Conceptual Orienteering in Minefields
Marvin J. McDonald, Trinity
The key objective of the special issue is to
identify a range of viable approaches to the understanding of
psychology-eugenics relationships in general and the case of Raymond
Cattell's eugenics in particular. As a
preliminary step in that direction, the following
conceptual frameworks are summarised as promising means for exploring
the these relationships.
1. Research Ethics and Standards of Scholarship
Over the last several years, controversies about
manufactured data, plagiarism, and other instances of misconduct
have resulted in policy development and publications making explicit
what had been largely implicit codes of conduct among scientists.
For example, Macrina's (1995) text was published by the American
Society for Microbiology as a resource in socialising academics
and graduate students to professional research ethics. Such publications
often presume that scholarly standards are held in common by most
The Sir Cyril Burt controversy is another example
of a research ethics debate that seems to have evaded resolution
by scholarly consensus for more than 20 years despite systematic
attention by numerous competent scholars (Samelson, 1997). In
such instances important issues arise about the scope and standards
of scholarship more broadly. Perhaps differences in positions
and assumptions can be more important than the quality of scholarship
in accounting for "persistently unresolved" controversy.
Although charges of poor scholarship are easy to come by amidst
academic controversies, it is less common to find thorough analysis
and documentation of entire exchanges in polarised academic debates.
And even in arguments buttressed by systematic documentation and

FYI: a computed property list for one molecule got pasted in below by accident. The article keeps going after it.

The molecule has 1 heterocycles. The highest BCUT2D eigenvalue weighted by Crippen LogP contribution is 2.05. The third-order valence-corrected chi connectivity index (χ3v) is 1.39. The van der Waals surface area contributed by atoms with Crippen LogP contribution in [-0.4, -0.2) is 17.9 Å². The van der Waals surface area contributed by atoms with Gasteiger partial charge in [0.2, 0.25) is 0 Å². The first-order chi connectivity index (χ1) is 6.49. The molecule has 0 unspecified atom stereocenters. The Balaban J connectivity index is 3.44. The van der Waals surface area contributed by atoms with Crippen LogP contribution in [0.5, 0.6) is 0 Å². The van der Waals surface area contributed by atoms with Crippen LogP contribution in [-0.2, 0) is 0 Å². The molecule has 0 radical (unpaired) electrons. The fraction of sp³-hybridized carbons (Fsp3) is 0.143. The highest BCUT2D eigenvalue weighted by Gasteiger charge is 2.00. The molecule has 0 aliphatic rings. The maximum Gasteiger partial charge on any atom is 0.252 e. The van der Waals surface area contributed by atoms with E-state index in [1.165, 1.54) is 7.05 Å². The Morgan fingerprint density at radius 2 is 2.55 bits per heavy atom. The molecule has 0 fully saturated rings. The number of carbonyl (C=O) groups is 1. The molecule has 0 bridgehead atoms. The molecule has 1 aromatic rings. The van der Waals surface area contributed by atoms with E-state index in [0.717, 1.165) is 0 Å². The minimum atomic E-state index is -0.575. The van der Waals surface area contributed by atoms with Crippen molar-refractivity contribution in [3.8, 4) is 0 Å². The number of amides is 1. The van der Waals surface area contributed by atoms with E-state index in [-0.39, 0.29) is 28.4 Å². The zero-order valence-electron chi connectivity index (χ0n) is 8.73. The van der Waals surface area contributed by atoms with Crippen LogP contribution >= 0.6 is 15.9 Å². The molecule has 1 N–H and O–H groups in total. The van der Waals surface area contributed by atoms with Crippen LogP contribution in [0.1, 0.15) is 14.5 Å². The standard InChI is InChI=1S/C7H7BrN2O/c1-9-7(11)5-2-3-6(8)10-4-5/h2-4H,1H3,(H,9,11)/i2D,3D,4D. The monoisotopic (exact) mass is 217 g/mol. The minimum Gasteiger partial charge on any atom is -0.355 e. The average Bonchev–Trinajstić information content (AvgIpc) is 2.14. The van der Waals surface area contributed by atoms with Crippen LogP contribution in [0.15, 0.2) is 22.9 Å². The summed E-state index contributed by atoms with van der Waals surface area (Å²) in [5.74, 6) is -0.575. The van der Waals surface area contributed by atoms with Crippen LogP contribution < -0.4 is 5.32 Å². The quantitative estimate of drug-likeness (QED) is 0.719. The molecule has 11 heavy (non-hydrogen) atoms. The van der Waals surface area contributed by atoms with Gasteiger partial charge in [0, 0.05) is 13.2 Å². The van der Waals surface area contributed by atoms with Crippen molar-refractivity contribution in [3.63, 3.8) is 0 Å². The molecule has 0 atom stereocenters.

argumentation, it is sometimes difficult to find explicit distinctions
between (a) disagreements grounded in incompatible assumptions
or values, (b) incompetent scholarship as assessed by defensible
standards, and (c) defences of scholarly standards per se.
Personal integrity generally involves consistency between a scholar's
own standards and his or her work.
2. Interdisciplinarity and Technical Sophistication
Another key element to controversies involving
eugenics is the relationships among various scientific disciplines
and eugenics. If eugenics is characterised as a social policy
of selective human breeding to enhance human genetic makeup, then
a tremendous range of disciplines can be relevant to such policy
proposals. In addition to psychology, one would consider behaviour
genetics, sociobiology, anthropology, medicine, evolutionary biology,
multivariate methodology, neuroscience, biotechnology, history
and philosophy of science, political studies, and so on. If a
high degree of technical sophistication is required in all these
disciplines, then the simple quantity of considerations becomes
a barrier to monitoring and evaluating such debates.
For example, several authors in a special issue
on "uses and abuses" of genetics (Hirsch, 1997) emphasised
high levels of technical expertise required to evaluate and critique
positions adopted by various prominent scientists. But how are
scholars to adjudicate claims about the relevance or irrelevance
of technical considerations? Traditional criteria such as accepting
the judgements of prominent experts become problematic when co-ordinating
competing claims across multiple experts, multiple disciplines,
and diverse research programs. In short, the interdisciplinary
scope of eugenics debates can become a barrier to evaluation of
arguments and to consensus building. The limited success of
"expertise-based" responses to controversies
involving eugenics, intelligence, and race, for example, can be
identified through the impact of previous debates (see, e.g.,
Dobzhansky, 1973, or Loehlin, Lindzey, & Spuhler, 1975, from
exchanges in the early 1970s) or through the analysis of continuing